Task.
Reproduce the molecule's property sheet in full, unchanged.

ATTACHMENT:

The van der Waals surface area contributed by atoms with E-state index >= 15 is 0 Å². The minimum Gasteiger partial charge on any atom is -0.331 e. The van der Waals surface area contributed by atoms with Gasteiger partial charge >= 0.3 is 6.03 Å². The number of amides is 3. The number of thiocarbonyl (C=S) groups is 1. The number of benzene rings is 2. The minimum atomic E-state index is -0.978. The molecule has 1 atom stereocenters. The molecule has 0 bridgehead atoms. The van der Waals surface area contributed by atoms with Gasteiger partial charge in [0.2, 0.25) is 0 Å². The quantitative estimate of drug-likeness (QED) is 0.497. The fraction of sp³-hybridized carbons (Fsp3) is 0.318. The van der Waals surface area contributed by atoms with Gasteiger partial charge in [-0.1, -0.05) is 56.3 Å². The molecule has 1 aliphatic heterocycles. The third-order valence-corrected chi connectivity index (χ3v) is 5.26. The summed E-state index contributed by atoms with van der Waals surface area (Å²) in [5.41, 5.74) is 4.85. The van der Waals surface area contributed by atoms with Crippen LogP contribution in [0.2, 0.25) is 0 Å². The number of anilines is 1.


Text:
The van der Waals surface area contributed by atoms with E-state index >= 15 is 0 Å². The minimum Gasteiger partial charge on any atom is -0.331 e. The van der Waals surface area contributed by atoms with Gasteiger partial charge >= 0.3 is 6.03 Å². The number of amides is 3. The number of thiocarbonyl (C=S) groups is 1. The number of benzene rings is 2. The minimum atomic E-state index is -0.978. The molecule has 1 atom stereocenters. The molecule has 0 bridgehead atoms. The van der Waals surface area contributed by atoms with Gasteiger partial charge in [0.2, 0.25) is 0 Å². The quantitative estimate of drug-likeness (QED) is 0.497. The fraction of sp³-hybridized carbons (Fsp3) is 0.318. The van der Waals surface area contributed by atoms with Gasteiger partial charge in [-0.1, -0.05) is 56.3 Å². The molecule has 1 aliphatic heterocycles. The third-order valence-corrected chi connectivity index (χ3v) is 5.26. The summed E-state index contributed by atoms with van der Waals surface area (Å²) in [5.41, 5.74) is 4.85. The van der Waals surface area contributed by atoms with Crippen LogP contribution in [0.2, 0.25) is 0 Å². The number of anilines is 1.